A video recently uploaded to YouTube shows keen Sydney cyclist Cameron Laird being taken down by a car at a roundabout on the genteel streets of Mosman early last Tuesday evening (corner of Bardwell and Belmont). Since Cameron is my nephew, I took the opportunity to find out a bit more.
His bike was damaged, but fortunately he didn’t come off too badly. “I have abrasions to right hip and elbow, not too bad really, but head did hit road very hard, hence ambos took me to hospital for observation,” he told me.
This incident is just one of thousands of low-speed “bingles” that happen all across the country every week. As I noted recently, they’re so minor the police leave it to the insurance companies to sort out.
However when one of the vehicles is a bicycle, the outcome is often far more serious. At the very least, the rider is likely to suffer shock and abrasions — but they can easily be seriously hurt.
In this case the driver was remorseful and behaved well. He’s offered to pay Cameron’s costs and visited him at home next morning.
Cameron tells me the police didn’t attend the scene but the driver voluntarily reported to the police station after the incident and Cameron went in the next day. The driver was duly ticketed.
The amazing thing is the car can be seen approaching on the left in the front camera view; the driver has a clear view of Cameron, who has quite properly “taken the lane”. In fact, it’s clear the car struck him from behind.
I don’t doubt the driver when he lamely says, “Sorry, I didn’t see you, mate”. What’s much harder to fathom is why he didn’t.
I expect many experienced drivers don’t consciously look for other vehicles on the road like a learner constantly does. They rely more on “instinct” (the Type 1 part of the brain) to alert them to possible threats, typically another vehicle.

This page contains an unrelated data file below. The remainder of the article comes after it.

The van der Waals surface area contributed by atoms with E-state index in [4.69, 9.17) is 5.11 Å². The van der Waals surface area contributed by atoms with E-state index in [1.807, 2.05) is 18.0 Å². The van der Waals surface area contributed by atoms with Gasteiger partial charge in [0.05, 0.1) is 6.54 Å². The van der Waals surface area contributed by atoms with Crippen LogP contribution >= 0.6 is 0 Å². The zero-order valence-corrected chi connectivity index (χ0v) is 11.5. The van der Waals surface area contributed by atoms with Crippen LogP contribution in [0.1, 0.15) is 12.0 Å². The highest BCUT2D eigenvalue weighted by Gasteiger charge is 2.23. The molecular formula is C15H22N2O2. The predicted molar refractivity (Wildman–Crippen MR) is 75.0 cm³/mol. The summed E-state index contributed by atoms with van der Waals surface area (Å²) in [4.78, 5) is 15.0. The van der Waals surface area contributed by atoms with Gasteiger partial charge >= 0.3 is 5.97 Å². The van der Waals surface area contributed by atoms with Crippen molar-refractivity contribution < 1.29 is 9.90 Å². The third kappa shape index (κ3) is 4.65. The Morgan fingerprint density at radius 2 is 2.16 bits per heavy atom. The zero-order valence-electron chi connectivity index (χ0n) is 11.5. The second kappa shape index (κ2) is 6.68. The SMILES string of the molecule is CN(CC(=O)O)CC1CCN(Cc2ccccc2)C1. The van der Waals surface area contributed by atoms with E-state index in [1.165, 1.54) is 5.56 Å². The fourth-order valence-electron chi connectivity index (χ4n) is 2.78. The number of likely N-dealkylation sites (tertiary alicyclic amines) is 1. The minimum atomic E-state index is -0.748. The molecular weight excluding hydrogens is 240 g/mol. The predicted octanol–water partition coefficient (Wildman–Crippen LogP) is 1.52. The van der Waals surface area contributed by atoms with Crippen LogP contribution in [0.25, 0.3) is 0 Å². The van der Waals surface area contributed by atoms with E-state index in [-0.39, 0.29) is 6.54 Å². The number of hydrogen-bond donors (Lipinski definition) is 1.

It might be that a small and comparatively inconspicuous cyclist doesn’t always register. The puzzle in this case though is that Cameron was directly in front of the driver when he was struck.
Cyclists are going to have to share some road space with vehicles for a long time yet, so what can be done about bingles involving a car and a cyclist?
In some cases, better engineering might be the best answer, e.g. perhaps more aggressive traffic calming at the entrance to the roundabout might have saved Cameron’s skin. But it won’t help in all cases. Here are some other possibilities:
- Should motorists be obliged to report to police all crashes involving a bicycle and a motorised vehicle?
- Should police be obliged to have a discussion with a motorist who’s the subject of a complaint by a cyclist even if there’s no prospect of a conviction?
- Should motorists who commit a traffic offence resulting in a cyclist (or any vulnerable road user) crashing be subject to a higher penalty?
- Should collision detection systems like those already available in prestige vehicles be made mandatory on new vehicles?
Cameron’s a roadie, but this crash was a low-speed event; he estimates he was doing about 15 km/h. Even so, he hit his head pretty hard on the road when he went down: “All OK though, but yeah helmet certainly did its job, wouldn’t want to think about what could be if didn’t have helmet on, head really whacked the road hard!”
That doesn’t make the case for making helmets mandatory for every rider, but it suggests wearing a properly fitted helmet is a smart choice for cyclists who mix with Sydney’s traffic.